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Charges go forward in alleged mercy killing

South Boston NewsSouth Boston News
Jeanette and Jack Brown / May 15, 2018
Juvenile and Domestic Relations Court Judge Robert H. Morrison certified a murder charge against 80-year-old John Frederick “Jack” Brown on Tuesday, bumping up the case to Circuit Court after an initial presentation of evidence in the alleged mercy killing by Brown of his ailing wife.

Brown faces felony charges of second degree murder and use of a firearm after shooting his wife, 74-year-old Jeanette Brown, on Jan. 22 at their home on 1171 Hendricks Road. The maximum prison time for these offenses is 43 years. Commonwealth’s Attorney Tracy Quackenbush Martin presented the charges against Brown, who was represented by Sandra Saseen-Smith with the Halifax County public defenders’ office.

Brown maintains that his actions constituted a mercy killing, as his wife increasingly suffered from manic depression, “bipolar” behavior, and other health problems. So-called mercy killings are illegal, but the instances of family members killing loved ones to end their suffering is not uncommon nationwide.

Citing the crowd in the small temporary courtroom for family court, Morrison said, “I recognize it’s an emotional situation,” but the hearing went forward without interruption. At the conclusion of the hearing, Morrison ruled there was probable cause to send the case to Circuit Court for a felony trial.

Martin called Halifax Sheriff’s Investigators Jeff Burton and Sam Edmunds as witnesses, having been present at the scene and responsible for the investigation.

On the stand, Burton recalled arriving at the scene after the first responders, securing the .22 pistol murder weapon and seeing the body of Mrs. Brown “in the fetal position on her left side” in the bedroom. Mrs. Brown had two gunshot wounds in the side of her head, covered by a paper towel. Subsequently, he found the handwritten suicide note by Mr. Brown, written for both himself and his spouse in the kitchen.

Edmunds took the stand to confirm the authenticity of a recorded interview that he conducted with Mr. Brown the morning of Jan. 22. He affirmed that Brown’s rights had been read previously, and stated them again before the interview. In the recording, Brown acknowledged them, saying “whatever you want to know, just ask me.”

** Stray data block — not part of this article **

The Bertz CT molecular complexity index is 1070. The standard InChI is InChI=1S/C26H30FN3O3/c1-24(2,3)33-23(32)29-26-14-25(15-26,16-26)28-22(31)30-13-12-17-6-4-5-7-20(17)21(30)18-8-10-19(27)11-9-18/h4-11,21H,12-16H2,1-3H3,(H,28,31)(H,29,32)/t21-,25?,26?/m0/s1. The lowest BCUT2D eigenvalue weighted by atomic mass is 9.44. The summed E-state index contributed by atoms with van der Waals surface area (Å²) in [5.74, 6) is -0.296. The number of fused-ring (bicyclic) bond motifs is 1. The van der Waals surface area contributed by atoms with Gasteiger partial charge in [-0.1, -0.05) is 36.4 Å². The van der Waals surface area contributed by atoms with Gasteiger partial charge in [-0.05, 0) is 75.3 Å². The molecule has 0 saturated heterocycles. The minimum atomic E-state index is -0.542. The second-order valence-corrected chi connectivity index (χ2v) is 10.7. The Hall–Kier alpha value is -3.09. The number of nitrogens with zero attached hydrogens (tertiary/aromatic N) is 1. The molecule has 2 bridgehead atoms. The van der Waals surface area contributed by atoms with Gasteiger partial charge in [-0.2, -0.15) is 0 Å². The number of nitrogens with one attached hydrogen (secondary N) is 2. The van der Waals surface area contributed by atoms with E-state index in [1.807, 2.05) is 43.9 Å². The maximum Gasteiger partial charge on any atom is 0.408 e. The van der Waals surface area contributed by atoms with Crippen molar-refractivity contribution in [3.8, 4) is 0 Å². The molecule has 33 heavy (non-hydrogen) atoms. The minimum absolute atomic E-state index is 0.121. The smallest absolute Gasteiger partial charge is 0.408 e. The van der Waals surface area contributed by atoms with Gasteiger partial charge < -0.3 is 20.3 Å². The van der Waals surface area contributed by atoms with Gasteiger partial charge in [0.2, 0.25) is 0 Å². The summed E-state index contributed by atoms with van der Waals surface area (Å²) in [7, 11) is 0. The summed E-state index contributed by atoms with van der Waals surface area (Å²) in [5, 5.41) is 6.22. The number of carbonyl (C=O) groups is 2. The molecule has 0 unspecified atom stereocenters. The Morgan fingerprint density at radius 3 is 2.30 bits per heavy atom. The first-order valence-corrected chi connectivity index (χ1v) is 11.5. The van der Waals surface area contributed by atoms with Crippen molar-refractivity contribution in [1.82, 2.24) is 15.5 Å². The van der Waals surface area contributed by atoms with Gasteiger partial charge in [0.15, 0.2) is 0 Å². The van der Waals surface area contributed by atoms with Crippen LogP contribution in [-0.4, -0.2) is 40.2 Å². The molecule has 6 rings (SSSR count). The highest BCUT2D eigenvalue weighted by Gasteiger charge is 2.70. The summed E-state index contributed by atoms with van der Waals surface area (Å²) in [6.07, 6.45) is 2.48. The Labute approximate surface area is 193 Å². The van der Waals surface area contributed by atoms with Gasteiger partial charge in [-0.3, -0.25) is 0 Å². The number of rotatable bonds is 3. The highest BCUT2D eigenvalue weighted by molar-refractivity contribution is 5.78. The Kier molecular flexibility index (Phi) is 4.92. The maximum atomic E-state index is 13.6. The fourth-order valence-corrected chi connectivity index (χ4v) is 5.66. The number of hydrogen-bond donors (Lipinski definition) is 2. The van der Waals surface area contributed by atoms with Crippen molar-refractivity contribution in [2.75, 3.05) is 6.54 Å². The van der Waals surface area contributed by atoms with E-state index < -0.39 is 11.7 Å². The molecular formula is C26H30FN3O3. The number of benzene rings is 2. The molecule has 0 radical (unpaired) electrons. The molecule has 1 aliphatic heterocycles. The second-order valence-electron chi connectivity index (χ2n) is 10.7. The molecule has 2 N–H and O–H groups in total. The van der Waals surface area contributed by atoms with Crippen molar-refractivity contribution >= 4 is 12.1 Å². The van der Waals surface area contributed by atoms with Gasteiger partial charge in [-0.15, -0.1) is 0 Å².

Brown noted his clean record — no crimes committed, trouble, or time in jail. He cited the tragedy of his wife’s condition: since 1991 had struggled with manic depression that was tied to medication, he said. More recently, her medications’ effectiveness fluctuated, in turn increasing her blood pressure, hampering her ability to sleep, causing epileptic-like shaking spells, and affecting her mood. Brown took his wife in for treatment in the local hospital emergency room a month before her death, but claimed they were forced out prematurely.

Two nights before his wife’s death, Brown said, “I began to think about what I could do for her … what I could do to help her.” Subsequently, the thought of a mercy killing began to take root in his mind, he said in the interview.

Brown stated that he was unaware of his wife ever harming herself and did not discuss a mercy killing with her. “I didn’t discuss nothing … her mind’s always racing,” he said.

“To live with someone like that is very sad,” Brown told the officer.

After a long and sleepless night, Brown stated he shot her twice in the head. The first shot didn’t kill her, he said — he wanted to make sure that she wouldn’t live and “be like scrambled eggs.”

Brown said the first time he fired, the gun malfunctioned, then he pulled the trigger a second time.

The .22 pistol, Brown claimed, was a never-used acquisition from Florida two decades ago. The last time he recalled taking it out was several years ago for cleaning.

“I had no right to do that,” he said in the interview. “She’s a good Christian.

“I’m guilty, I’m heartbroken,” he added.

Brown wordlessly sat in the courtroom, handcuffed and clothed in an orange Blue Ridge Prison uniform, nervously turning his neck during the proceedings. According to a family member, the defendant suffers involuntary movements, the result of having Parkinson’s Disease.

No date has been set for future proceedings in Circuit Court.

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Now the state will try an through the book at this guy. I know it's a slippery slope, but how many people reading this want to end up suffering all the time? I hope that this would be a case of jury nullification. I know if I was on the jury I could not bring in a guilty verdict.

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